N from midtown

i think this section of the show is mislabeled....

Aug. 28 2012 02:46 PM
Amy from Manhattan

On socially responsible investing, you do get a choice of what criteria the investment firm uses to choose the stocks in your funds. When I first went to an SRI co., they gave me a checklist of issues to base my investments on.

And SRI funds suffered less than regular investments in various busts, like tech & mortgages. The co. I used sold off their shares in Enron 2 or 3 years before it went under, because they saw the unethical way they were doing their energy business before the financial shenanigans came to light. However, when the financial collapse came in 2008, it was so systemwide that we weren't any more protected than non-SRI investors. That one was just too big.

Aug. 28 2012 02:25 PM
cristina from Brooklyn

Thank you so much for this informative and helpful segment. For days I've been sitting in a sea of boxes (still flat, waiting for me to tape them and fill them) and piles of stuff. I love the test: 1) If you saw this item in a store, would you buy it again for just a dollar? Totally speaks to me, the queen of bargain shopping... another test could be: Would I barter something in exchange for it? If so, what? Get rid of that, and if not, then the item in question must also go :)

Purging and moving is daunting and this program couldn't have aired at a better time.... my moving week, but I've been paralyzed. What Carl said to empty one room at a time and move back items one at a time and only that which I'd truly want back in the room is awesome advice too. I've been trying to figure out where to start or what to do next. I'll resume now by emptying my bedroom (into the adjacent kitchen/foyer)... and that which I would move back in will go instead into a box, whereas the things that don't pass the tests will go into a donate &/or sell pile. Thank you! THANK YOU! I LOVE THE LEONARD LOPATE SHOW & WNYC!!!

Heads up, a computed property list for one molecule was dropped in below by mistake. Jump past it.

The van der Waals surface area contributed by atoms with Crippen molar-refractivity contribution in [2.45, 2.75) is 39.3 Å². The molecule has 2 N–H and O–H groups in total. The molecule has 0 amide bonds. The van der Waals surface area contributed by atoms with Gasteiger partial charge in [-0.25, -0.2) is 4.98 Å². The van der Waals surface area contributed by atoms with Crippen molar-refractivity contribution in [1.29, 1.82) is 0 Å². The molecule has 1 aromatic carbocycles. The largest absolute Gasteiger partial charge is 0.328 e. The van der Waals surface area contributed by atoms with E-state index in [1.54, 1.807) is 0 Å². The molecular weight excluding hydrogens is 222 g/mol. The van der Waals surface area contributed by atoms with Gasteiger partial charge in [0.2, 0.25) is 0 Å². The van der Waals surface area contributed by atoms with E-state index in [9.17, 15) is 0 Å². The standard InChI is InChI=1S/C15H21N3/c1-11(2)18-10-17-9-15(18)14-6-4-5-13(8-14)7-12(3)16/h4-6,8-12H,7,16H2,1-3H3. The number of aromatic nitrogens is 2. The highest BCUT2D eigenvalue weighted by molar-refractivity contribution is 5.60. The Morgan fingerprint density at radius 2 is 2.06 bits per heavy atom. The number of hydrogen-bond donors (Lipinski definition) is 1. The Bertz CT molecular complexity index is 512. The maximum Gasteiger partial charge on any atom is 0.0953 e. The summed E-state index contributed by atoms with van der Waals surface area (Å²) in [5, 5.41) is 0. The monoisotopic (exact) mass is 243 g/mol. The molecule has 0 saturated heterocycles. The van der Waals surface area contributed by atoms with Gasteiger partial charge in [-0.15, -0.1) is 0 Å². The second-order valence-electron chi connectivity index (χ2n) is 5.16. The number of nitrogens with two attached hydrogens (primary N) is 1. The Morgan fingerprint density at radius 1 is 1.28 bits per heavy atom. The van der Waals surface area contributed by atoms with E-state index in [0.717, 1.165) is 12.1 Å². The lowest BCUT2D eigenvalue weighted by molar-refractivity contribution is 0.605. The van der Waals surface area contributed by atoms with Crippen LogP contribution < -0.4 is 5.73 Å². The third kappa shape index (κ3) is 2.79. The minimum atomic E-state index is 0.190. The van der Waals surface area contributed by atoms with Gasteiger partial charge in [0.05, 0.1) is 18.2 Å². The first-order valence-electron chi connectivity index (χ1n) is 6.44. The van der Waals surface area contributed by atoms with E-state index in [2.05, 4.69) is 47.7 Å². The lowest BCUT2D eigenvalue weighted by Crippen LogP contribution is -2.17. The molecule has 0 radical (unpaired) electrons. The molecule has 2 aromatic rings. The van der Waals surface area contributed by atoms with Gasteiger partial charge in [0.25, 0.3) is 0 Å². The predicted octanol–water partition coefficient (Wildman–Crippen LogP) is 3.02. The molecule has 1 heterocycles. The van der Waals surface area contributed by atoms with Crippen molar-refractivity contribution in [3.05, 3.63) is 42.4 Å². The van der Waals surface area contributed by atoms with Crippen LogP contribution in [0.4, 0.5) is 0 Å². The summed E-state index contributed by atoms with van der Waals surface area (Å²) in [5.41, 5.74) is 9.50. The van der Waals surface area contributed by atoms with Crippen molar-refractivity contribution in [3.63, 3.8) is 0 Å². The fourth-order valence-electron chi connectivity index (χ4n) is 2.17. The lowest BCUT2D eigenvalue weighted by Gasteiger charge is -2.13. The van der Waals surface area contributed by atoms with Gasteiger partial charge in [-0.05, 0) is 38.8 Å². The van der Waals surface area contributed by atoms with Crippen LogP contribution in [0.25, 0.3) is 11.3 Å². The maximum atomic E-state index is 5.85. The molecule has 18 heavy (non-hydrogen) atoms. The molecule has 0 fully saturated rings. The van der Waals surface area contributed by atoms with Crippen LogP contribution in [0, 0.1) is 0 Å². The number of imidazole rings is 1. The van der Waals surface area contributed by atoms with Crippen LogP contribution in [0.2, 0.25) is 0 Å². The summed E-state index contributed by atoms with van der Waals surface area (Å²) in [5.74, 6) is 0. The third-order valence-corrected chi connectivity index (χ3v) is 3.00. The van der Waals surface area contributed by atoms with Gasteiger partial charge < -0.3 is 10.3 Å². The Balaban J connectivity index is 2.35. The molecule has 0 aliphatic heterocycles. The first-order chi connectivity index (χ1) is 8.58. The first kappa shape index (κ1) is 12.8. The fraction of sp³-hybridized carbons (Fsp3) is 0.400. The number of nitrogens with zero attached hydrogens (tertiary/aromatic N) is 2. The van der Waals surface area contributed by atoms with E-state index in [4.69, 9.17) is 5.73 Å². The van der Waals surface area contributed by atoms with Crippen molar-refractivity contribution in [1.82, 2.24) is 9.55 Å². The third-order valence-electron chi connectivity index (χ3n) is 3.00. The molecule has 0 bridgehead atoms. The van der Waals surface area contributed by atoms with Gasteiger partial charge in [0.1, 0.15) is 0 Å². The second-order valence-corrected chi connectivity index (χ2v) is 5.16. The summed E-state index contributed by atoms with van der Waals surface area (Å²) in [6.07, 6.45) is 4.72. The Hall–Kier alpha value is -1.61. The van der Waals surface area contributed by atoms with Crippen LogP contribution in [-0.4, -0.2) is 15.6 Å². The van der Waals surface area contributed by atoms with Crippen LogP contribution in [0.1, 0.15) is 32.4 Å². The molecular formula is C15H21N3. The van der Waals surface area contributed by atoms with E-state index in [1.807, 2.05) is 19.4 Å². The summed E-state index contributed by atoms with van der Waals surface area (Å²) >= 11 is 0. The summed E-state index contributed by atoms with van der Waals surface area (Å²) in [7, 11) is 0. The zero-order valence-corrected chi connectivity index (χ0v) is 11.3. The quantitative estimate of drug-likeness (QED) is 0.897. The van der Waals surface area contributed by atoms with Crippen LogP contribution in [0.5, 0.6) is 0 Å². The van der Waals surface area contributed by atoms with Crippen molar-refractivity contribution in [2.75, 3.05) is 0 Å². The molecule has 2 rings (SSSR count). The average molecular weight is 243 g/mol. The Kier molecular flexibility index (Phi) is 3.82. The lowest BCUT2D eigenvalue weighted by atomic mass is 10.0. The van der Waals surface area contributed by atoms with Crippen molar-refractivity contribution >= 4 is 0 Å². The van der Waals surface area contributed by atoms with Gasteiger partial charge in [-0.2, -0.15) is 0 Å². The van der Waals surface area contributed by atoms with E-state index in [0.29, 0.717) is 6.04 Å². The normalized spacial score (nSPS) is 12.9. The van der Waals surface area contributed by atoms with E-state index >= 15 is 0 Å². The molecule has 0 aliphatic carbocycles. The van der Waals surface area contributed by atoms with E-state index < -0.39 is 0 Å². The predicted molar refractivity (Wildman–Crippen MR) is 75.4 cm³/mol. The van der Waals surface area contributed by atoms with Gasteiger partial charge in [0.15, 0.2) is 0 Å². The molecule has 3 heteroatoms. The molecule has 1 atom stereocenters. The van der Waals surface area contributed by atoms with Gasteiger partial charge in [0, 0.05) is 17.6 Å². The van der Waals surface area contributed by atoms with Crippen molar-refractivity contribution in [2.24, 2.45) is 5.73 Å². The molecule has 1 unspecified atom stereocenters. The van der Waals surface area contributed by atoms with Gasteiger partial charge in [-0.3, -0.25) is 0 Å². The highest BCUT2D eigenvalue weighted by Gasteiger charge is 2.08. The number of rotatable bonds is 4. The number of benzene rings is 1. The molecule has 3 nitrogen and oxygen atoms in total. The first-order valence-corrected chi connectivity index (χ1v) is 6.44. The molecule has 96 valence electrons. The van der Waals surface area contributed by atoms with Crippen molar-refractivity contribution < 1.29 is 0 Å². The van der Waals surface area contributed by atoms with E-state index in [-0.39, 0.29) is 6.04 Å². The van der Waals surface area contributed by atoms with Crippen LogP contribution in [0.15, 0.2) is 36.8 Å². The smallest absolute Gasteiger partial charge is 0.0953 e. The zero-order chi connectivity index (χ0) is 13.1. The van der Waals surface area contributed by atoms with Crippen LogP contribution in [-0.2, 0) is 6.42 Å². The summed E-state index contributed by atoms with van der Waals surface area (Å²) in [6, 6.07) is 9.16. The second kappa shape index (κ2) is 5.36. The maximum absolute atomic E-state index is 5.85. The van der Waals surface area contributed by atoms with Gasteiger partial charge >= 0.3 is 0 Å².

(...well the station in general, except when NPR news correspondents refer to President Obama as Mr. Obama. That always makes me cringe.)

Aug. 28 2012 02:12 PM
gene from NYC

College gets you more than just a leg up on a job search. There are also emotional, mental and social benefits.

College, we'd hope, _educates_ you, broadens your horizons, exposes you to a raft of ideas from around the world. Having even just a basic liberal education helps in many social/business situations. It's often painfully obvious when you lack it.

Also, college can bring you into contact with people whose intelligence, ambition and social connections can be VERY important in your life.

These are benefits that can't be plugged into Mr. Richards' spreadsheets.

Not to mention just plain being educated, which is often its own reward.

And learning to think. We'd hope.

Aug. 28 2012 02:07 PM
Candace Appleton from Brooklyn, NY

How to deal with clutter: take a picture of the item . . . then throw it away! I've done this with old t-shirts, my children's trophies,cub scout patches and pins, you name it. It works. PS The next step is to throw away the picture.

Aug. 28 2012 01:56 PM
oscar from ny

God im so scared, i lost everything in my life, i live a disposable life, i have no bank, no girl, no house, im 35 i wasted all my monet in drugs, woman and partying, the only thing that keeps me afloat is that im an artist painter and it conforts me bwcause i know im a master...so much for life:p

Aug. 28 2012 01:55 PM
jawbone

Having gone through water damage --and the ensuing "reclamation" which resulted in valuable papers being thrown out by the reclamation team-- I can attest to how expensive and difficult it is to replace important documents -- if one even can.

I deeply regret not having some of those records in a safer locations or container.

Also, hard drives do die and some of us --ahem, me for one-- don't always have things adequatelyy backed up. Paper in a safe place/container actually withstands power surges and even fires or floods.